Tuesday, April 14, 2015

Goats & Sheep With Horns

I just posted about the disbudding of kids and lambs, but what about adults that already have horns? How do I deal with them? Well, that depends upon the individual animal. 

Bucky is a smarty and is wise enough to understand the value and use of his horns. I often see him using them to scratch his back. He's been known to rip barbed wire right off the t-posts and take down electric fencing using those horns. He's worked on gates and other barriers trying to escape. Not that he hates being where he is, but he's a goat full of curiosity, just doing goat things. His most dangerous habits are using his horns on others. He will bash other goats and sheep. I've seen him try to jab the horse and donkeys. And many a time he's been successful in jabbing me. 

Harley on the other hand seldom uses his horns. First of all, they are far larger than Bucky's, so they aren't as versatile. But he's never tried to butt or jab with them. 

Neither Nanny nor Honami use their horns for anything but scratching their backs. But both do have a history of getting their heads caught in fences. They will stick their noses just about anywhere. 

Except for Harley, I've had to do something about the horns because of dangerous problems. Bucky cause injuries, thus his horns need balls or knobs on the ends. Nanny and Honami need rods attached to the horns to prevent them from being caught in the fencing. 

A neighbor has a goat who is horned and lives with four non-horned pasture mates. She has resorted to balling the horns to prevent injuries to the pasture mates. 

I don't know if you can buy horn knobs for goats, but I've heard of people using all sorts of things in place of commercial knobs. Balls work. So do the smallest kong dog chew toys. They just need to be attached in some way to the horns. I heard of gorilla glue and liquid nails being used. Some people try using various tapes. And others will screw the ball or kong to the horns. But care must be taken when using screws because only the last inch or so is dead horn. Further back is sensitive, blood fed quick. 

Monday, April 13, 2015

Nooks & Crannies Gardens

So many people I talk with about growing food have the idea that one has to have a designated garden spot. People will say that they have a 50' by 100' garden, or perhaps a 20' by 40' garden. It's like they couldn't possibly grow anything anywhere else but in that chosen spot. I'm not like that. While my main garden (the community garden) is pretty much a large area dedicated to just food production, I actually have dozens of little gardens tucked here and there around the farm.  

(A banana tree planted in a semi open spot that I haven't had time to clear yet. The tree is fruiting! )

Why scatter the gardens around? OCD gardeners would go crazy. It's not properly organized! Everything's not in one spot! Ah yes, I can hear the complaints now. But there are three factors for the apparent hodgepodge approach.

(More bananas tucked into a space along the driveway.) 

Factor #1
.....I've chosen to do the work myself, as opposed to hiring employees to get the entire farm cleared, weeded, tilled, and planted. Not just employees, but I would need to use some serious big equipment to reach the final farm plan, since in order to open and prepare fields for planting I'd have to remove trees, level the ground, remove rocks, etc. That's lots of work, time, and money. By eliminating the money, I increase the time and work........and the pleasure. This is an adventure for me so I am enjoying creating a homestead farm. No need to rush it.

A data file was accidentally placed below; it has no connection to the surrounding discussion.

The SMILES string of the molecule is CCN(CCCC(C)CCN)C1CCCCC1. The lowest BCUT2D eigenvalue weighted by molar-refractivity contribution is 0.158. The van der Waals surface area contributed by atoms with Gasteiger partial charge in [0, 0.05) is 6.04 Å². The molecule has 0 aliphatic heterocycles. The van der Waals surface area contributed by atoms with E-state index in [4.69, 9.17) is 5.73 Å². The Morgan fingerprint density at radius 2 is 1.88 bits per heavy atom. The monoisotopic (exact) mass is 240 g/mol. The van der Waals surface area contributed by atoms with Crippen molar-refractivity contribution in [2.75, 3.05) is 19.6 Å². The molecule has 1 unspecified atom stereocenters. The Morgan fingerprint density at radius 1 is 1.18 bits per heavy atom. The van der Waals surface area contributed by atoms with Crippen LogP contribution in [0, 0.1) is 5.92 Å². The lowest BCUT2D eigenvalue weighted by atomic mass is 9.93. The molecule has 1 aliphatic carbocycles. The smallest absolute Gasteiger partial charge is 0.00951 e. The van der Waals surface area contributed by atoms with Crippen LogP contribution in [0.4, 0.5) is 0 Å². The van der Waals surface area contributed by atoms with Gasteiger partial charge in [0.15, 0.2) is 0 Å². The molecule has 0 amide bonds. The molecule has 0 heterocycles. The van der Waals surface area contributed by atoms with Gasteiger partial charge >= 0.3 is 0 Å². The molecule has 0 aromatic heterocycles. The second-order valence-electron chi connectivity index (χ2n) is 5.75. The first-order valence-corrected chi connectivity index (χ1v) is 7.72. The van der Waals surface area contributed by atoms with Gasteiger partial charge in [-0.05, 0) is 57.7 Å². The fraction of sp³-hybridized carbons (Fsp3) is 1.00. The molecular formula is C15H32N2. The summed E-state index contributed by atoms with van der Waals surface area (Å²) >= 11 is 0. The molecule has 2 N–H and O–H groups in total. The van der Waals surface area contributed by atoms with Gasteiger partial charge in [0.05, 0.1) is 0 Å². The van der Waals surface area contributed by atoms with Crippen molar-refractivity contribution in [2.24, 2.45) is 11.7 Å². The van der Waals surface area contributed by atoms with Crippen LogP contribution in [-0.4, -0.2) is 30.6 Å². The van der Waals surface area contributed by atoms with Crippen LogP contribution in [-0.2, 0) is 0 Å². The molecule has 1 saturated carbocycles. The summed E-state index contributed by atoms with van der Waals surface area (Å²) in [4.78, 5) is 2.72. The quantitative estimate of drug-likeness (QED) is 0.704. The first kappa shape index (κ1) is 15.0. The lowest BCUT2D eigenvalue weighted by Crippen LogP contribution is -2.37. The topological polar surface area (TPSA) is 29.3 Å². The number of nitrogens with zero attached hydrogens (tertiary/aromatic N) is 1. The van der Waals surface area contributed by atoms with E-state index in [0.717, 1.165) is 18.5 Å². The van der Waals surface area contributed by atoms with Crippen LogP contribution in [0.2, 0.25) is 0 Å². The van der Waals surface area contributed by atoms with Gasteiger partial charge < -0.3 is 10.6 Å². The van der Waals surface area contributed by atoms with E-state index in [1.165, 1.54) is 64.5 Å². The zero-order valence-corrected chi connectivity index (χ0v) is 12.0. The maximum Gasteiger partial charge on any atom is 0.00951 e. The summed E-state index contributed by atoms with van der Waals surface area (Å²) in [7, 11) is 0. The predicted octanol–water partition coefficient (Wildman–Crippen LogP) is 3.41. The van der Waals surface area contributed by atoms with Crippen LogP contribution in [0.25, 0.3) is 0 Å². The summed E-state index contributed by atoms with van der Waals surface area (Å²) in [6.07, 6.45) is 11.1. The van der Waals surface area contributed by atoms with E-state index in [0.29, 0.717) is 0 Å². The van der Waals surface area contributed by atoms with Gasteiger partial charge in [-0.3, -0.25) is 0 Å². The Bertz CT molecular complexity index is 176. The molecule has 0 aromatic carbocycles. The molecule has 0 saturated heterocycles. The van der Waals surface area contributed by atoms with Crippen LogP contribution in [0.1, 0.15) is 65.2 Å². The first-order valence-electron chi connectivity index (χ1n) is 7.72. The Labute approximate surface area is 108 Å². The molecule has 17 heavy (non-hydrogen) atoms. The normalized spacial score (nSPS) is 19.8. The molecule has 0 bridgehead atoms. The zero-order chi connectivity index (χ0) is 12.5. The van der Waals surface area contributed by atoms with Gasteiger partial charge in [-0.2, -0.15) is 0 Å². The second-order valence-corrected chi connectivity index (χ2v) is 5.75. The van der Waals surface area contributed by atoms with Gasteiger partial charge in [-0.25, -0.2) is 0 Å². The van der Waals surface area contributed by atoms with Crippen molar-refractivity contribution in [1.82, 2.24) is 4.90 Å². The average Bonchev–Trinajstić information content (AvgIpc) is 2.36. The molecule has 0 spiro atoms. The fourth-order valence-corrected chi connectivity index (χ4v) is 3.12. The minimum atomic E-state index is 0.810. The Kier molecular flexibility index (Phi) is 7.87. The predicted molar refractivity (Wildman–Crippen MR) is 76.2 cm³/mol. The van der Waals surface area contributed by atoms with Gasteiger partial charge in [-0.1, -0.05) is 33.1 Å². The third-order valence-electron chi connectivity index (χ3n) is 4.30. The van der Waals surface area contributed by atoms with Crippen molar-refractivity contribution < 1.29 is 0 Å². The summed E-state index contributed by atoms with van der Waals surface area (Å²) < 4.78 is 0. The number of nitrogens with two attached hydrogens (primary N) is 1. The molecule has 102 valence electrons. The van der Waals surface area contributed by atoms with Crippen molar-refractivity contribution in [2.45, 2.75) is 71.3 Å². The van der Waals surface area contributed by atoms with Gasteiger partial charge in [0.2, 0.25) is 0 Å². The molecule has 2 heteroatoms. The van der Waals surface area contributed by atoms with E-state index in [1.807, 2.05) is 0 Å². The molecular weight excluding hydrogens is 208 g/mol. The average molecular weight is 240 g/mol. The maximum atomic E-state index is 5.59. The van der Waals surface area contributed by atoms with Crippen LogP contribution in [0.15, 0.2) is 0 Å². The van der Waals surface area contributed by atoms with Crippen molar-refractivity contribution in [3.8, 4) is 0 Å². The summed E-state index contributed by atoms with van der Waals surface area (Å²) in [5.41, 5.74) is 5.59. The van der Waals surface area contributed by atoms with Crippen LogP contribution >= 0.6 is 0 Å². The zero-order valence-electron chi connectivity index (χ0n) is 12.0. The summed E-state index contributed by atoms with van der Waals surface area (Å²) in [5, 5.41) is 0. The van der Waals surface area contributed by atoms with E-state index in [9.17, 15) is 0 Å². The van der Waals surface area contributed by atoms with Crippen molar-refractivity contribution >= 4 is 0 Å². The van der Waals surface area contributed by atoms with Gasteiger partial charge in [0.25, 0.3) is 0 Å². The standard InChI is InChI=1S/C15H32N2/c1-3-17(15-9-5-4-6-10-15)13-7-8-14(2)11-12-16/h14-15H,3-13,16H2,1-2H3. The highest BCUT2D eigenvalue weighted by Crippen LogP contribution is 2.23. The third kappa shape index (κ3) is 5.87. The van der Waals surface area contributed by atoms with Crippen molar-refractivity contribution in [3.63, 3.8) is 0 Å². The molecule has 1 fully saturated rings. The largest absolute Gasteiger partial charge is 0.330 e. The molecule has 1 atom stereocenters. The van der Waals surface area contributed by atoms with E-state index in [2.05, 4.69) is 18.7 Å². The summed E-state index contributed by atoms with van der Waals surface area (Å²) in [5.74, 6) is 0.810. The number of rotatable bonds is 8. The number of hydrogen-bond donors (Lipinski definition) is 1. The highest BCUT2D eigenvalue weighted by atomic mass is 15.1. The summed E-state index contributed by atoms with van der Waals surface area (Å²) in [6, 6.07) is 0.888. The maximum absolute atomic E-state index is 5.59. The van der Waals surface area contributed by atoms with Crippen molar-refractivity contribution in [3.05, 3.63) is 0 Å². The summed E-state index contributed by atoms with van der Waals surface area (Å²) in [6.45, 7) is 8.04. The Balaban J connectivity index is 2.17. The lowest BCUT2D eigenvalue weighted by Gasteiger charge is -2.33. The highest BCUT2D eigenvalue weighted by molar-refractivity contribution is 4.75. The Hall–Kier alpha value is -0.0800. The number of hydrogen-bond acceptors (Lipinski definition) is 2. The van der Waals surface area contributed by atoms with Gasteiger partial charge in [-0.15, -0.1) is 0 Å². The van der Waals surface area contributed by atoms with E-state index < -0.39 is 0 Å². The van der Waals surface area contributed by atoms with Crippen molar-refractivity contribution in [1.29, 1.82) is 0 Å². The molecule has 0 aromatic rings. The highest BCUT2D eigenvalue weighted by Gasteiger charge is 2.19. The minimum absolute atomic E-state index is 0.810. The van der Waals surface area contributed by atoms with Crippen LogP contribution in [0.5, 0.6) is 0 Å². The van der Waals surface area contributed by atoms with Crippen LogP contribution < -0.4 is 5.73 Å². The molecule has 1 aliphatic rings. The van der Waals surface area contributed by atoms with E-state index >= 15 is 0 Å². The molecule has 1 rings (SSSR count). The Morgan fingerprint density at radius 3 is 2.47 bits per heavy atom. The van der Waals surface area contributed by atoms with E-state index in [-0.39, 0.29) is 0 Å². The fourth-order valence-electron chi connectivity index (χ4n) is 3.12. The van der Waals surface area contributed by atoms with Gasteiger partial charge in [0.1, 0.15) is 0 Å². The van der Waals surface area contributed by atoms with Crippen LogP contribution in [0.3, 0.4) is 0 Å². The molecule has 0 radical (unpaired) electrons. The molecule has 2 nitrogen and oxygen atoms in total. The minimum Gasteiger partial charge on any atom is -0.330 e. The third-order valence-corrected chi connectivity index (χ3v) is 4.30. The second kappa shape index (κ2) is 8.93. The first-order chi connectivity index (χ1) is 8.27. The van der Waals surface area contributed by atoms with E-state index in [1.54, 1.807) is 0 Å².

Factor #2
.....I'm eager to be growing food now, not years from now when I finally have large spaces cleared and prepared for planting. So as a small spot opens up for whatever reason, I'm apt to plant a few things in it. Like the pipinola vine pictured below. A small 2'x3' area opened, so I dug in some compost and manure, then planted a pipinola. I let the vine climb up some of the existing tangle of vegetation. It's already producing plenty of pipinolas that I'm using for pickles. 

Factor #3 spreading out a crop in small patches here and there, I'm less apt to lose the entire crop to insects or disease. While aphids or stink bugs might find one clump, they may miss the others. I see this sort of thing happening all the time. I'm really happy when I only lose part of a crop and not the whole shebang. 

Above you can see that just a few plants of chard planted in front of a rock wall. I don't pay much attention to them, but I've gotten several servings for meals from those plants. When I planted them the grass hasn't regrown yet. Now it has, so eventually it will slow the chard down, causing me to dig it up and replant the spot. 

Above is a spot beside the tool shed. Just a little open, unused spot. So I planted a few tomato seeds and let them do their thing while I was busy elsewhere. Further back in the photo you can see a couple of small patches of sweet potatoes. The cuttings became available so I just looked for some small spots not being used. Now there are two small patches of sweet potatoes that I can look forward to eating in a couple of months. 

Above is a garden I purposely created by removing part of the lawn. Right now the patch has snap peas growing there. But it's had green beans, potatoes, sweet potatoes and beets so far. Not a huge space, but it's making food. In the upper left background you can see some greenery on the ground running under the edge of the solar panels. That's some sweet potato cuttings I recently planted. The spot was just empty, so now it's not. Cool.